It is now well documented that through every stage of prenatal diagnosis and the decision making process parents need support and information (Dimavicius, 1997). Women who are told that their unborn baby has an abnormality experience shock and grief. The decisions they make will effect the rest of their lives. Following immediate or belated diagnosis of abnormality in their baby, what parents need most of all is the knowledge that it is safe to express all their feelings of disappointment, shame and grief without being accused of rejecting the baby or failing as parents (Raphael-Leff, 1991).

The importance of effective, compassionate care around the time of diagnosis of severe fetal abnormality cannot be emphasised too strongly (Pelly, 2003). No-one enjoys giving bad news, which is perhaps why so many people do it badly. Breaking bad news of a fetal abnormality is akin to communicating a failure. It is emotionally demanding on both sides. The way parents receive the news is remembered for a very long time (Jupp, 1992 ; Leonard, 1994 ; Dear, 1995 ; Dowling, 1995 ; Martin, 1995).

Quinne and Pahl (1987) studied parental reactions to the news of severe fetal abnormality and found that two-thirds of parents were dissatisfied with the way they were given the information about their baby’s condition. Robb (1999) highlights the need for maternity services to develop specialist counselling for those responsible for disclosure of information regarding birth defects. Pelly (2003) in a qualitative study interviewed sixteen women regarding the care they had received in a fetal medicine unit.

Some found the information they were given was inconclusive thus contributing to difficulties in the decision making process. Issues of validity regarding this study include that those who agreed to be interviewed, sixteen out of seventy-six, were more likely to articulate their feelings than those who did not respond and the sample number was small. Dowling (1995) questioned how health professionals fully understood the sensitivity of this area of practice and highlights the need for suitable training in this important but often neglected field.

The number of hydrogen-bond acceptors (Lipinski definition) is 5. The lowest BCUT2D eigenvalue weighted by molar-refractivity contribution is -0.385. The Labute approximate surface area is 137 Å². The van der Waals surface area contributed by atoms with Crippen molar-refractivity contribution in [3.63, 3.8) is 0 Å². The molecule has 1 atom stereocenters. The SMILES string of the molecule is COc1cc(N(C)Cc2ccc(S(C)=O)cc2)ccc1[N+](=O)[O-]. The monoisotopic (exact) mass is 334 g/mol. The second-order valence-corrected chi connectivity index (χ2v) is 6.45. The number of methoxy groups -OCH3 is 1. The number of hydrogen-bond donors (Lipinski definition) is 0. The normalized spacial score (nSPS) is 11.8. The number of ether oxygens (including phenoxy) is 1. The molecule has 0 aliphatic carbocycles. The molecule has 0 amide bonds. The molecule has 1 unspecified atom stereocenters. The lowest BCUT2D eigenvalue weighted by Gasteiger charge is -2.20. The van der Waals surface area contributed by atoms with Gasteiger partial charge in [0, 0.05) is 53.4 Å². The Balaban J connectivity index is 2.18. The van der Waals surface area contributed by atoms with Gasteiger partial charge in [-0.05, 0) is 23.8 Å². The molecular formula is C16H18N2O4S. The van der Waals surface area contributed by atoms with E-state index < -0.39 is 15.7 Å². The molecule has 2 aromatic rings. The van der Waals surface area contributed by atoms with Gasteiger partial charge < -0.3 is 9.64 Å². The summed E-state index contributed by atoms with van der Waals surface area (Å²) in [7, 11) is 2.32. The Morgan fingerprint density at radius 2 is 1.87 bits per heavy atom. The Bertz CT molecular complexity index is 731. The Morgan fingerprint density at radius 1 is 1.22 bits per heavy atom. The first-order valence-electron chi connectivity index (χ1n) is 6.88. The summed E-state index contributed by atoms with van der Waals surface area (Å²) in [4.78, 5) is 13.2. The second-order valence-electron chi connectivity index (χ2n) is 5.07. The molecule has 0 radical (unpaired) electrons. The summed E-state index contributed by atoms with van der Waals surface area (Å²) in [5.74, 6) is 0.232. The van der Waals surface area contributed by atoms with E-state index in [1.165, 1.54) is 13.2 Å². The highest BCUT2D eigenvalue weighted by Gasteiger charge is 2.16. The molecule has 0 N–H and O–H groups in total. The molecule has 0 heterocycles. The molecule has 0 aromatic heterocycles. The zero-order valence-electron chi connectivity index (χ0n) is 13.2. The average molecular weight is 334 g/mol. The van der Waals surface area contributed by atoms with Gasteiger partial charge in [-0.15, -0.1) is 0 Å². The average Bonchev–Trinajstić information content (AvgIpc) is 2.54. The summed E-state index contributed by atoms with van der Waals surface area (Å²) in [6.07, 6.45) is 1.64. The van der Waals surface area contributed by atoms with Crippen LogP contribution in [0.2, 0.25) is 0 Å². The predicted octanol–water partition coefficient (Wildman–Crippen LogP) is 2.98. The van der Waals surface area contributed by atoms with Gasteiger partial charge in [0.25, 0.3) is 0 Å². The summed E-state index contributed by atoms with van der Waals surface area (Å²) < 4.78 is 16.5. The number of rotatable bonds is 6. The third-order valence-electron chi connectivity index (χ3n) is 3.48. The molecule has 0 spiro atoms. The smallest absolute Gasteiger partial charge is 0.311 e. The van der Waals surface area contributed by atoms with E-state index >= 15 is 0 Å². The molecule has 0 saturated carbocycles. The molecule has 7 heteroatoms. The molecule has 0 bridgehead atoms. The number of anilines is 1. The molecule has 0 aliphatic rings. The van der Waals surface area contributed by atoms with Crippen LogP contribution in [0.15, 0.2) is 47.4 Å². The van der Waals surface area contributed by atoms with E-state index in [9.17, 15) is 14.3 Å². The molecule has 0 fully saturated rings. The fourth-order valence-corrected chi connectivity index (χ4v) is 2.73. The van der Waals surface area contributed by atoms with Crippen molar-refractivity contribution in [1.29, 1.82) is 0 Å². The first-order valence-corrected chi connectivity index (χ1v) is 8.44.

It is strongly recommended that the named midwife accompanies the Obstetrician or Genetisist when giving bad news of a fetal abnormality to a woman. It is also important that her partner or another close family member is present. The midwife may remain with the woman after she has been given the diagnosis to provide continuing support and answer any further questions she may have (DHSSPS, 2003). An accurate insight into women’s feelings will lead to the most sensitive and therefore most therapeutic care possible (Cole-Arsenault and Marshall, 2000).

Robinson (2001) studied women who had screened ‘high-risk’ in the quadruple test but went on to deliver normal babies. When a pregnant woman is placed in a position of uncertainty about her fetus she may distance herself from it (Rothman, 1988 ; McGeary, 1994 ; Lee, 2000 ; Robinson, 2001). Raphael-Leff (1991) refers to women who have been given bad news about their fetus as being in an emotional dilemma. These women may hesitate to commit themselves emotionally to their fetus as they may be unsure as to whether or not they will continue the pregnancy.